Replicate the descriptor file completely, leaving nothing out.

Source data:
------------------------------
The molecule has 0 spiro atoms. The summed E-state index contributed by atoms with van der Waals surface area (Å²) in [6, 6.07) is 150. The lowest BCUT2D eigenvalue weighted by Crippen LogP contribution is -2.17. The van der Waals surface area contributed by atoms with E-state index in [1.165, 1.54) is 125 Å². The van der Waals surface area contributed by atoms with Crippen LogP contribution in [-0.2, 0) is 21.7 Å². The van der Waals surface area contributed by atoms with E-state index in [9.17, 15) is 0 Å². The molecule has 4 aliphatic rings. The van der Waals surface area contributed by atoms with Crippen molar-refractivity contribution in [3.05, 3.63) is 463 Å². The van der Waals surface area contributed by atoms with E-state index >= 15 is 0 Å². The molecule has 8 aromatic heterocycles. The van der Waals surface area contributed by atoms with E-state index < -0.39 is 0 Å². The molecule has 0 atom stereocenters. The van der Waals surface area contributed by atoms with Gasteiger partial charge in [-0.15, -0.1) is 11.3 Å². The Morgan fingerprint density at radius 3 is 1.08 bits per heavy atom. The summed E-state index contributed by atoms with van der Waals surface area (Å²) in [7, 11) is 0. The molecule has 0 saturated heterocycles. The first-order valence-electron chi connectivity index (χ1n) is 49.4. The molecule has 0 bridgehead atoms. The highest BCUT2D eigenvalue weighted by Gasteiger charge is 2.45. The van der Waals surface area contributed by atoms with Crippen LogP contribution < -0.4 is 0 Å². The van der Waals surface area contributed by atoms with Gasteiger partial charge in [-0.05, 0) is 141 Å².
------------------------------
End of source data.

The molecule has 0 spiro atoms. The summed E-state index contributed by atoms with van der Waals surface area (Å²) in [6, 6.07) is 150. The lowest BCUT2D eigenvalue weighted by Crippen LogP contribution is -2.17. The van der Waals surface area contributed by atoms with E-state index in [1.165, 1.54) is 125 Å². The van der Waals surface area contributed by atoms with Crippen LogP contribution in [-0.2, 0) is 21.7 Å². The van der Waals surface area contributed by atoms with E-state index in [9.17, 15) is 0 Å². The molecule has 4 aliphatic rings. The van der Waals surface area contributed by atoms with Crippen molar-refractivity contribution in [3.05, 3.63) is 463 Å². The van der Waals surface area contributed by atoms with E-state index >= 15 is 0 Å². The molecule has 8 aromatic heterocycles. The van der Waals surface area contributed by atoms with E-state index < -0.39 is 0 Å². The molecule has 0 atom stereocenters. The van der Waals surface area contributed by atoms with Gasteiger partial charge in [-0.15, -0.1) is 11.3 Å². The Morgan fingerprint density at radius 3 is 1.08 bits per heavy atom. The summed E-state index contributed by atoms with van der Waals surface area (Å²) in [7, 11) is 0. The molecule has 0 saturated heterocycles. The first-order valence-electron chi connectivity index (χ1n) is 49.4. The molecule has 0 bridgehead atoms. The highest BCUT2D eigenvalue weighted by Gasteiger charge is 2.45. The van der Waals surface area contributed by atoms with Crippen LogP contribution < -0.4 is 0 Å². The van der Waals surface area contributed by atoms with Gasteiger partial charge in [-0.05, 0) is 141 Å².